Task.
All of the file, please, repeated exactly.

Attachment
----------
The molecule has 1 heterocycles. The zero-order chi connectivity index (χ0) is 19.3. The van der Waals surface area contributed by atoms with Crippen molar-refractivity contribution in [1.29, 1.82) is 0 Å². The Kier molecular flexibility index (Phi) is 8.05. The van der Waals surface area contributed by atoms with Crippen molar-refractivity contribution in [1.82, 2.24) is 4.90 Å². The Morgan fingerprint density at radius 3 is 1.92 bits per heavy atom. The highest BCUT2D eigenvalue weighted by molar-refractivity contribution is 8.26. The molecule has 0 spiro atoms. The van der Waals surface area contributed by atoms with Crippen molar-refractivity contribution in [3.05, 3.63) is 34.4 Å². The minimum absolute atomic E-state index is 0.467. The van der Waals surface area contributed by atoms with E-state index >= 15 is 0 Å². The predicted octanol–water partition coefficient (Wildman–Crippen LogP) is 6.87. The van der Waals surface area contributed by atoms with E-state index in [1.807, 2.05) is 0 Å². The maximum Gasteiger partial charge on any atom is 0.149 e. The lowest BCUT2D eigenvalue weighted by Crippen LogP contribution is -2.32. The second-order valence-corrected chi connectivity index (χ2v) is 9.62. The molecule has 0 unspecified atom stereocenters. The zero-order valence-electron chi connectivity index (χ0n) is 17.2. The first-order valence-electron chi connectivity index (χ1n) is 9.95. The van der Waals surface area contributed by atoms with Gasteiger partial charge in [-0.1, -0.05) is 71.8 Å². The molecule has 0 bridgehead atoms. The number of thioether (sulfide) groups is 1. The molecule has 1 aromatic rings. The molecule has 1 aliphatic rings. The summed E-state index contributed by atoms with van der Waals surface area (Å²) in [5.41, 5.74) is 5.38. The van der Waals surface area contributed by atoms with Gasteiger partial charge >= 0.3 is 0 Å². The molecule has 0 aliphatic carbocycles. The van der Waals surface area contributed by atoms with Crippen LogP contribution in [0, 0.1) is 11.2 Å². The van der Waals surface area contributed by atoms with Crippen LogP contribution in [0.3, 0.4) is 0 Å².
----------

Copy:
The molecule has 1 heterocycles. The zero-order chi connectivity index (χ0) is 19.3. The van der Waals surface area contributed by atoms with Crippen molar-refractivity contribution in [1.29, 1.82) is 0 Å². The Kier molecular flexibility index (Phi) is 8.05. The van der Waals surface area contributed by atoms with Crippen molar-refractivity contribution in [1.82, 2.24) is 4.90 Å². The Morgan fingerprint density at radius 3 is 1.92 bits per heavy atom. The highest BCUT2D eigenvalue weighted by molar-refractivity contribution is 8.26. The molecule has 0 spiro atoms. The van der Waals surface area contributed by atoms with Crippen molar-refractivity contribution in [3.05, 3.63) is 34.4 Å². The minimum absolute atomic E-state index is 0.467. The van der Waals surface area contributed by atoms with E-state index >= 15 is 0 Å². The predicted octanol–water partition coefficient (Wildman–Crippen LogP) is 6.87. The van der Waals surface area contributed by atoms with E-state index in [1.807, 2.05) is 0 Å². The maximum Gasteiger partial charge on any atom is 0.149 e. The lowest BCUT2D eigenvalue weighted by Crippen LogP contribution is -2.32. The second-order valence-corrected chi connectivity index (χ2v) is 9.62. The molecule has 0 unspecified atom stereocenters. The zero-order valence-electron chi connectivity index (χ0n) is 17.2. The first-order valence-electron chi connectivity index (χ1n) is 9.95. The van der Waals surface area contributed by atoms with Gasteiger partial charge in [-0.1, -0.05) is 71.8 Å². The molecule has 0 bridgehead atoms. The number of thioether (sulfide) groups is 1. The molecule has 1 aromatic rings. The molecule has 1 aliphatic rings. The summed E-state index contributed by atoms with van der Waals surface area (Å²) in [5.41, 5.74) is 5.38. The van der Waals surface area contributed by atoms with Gasteiger partial charge >= 0.3 is 0 Å². The molecule has 0 aliphatic carbocycles. The van der Waals surface area contributed by atoms with Crippen LogP contribution in [0, 0.1) is 11.2 Å². The van der Waals surface area contributed by atoms with Crippen LogP contribution in [0.3, 0.4) is 0 Å².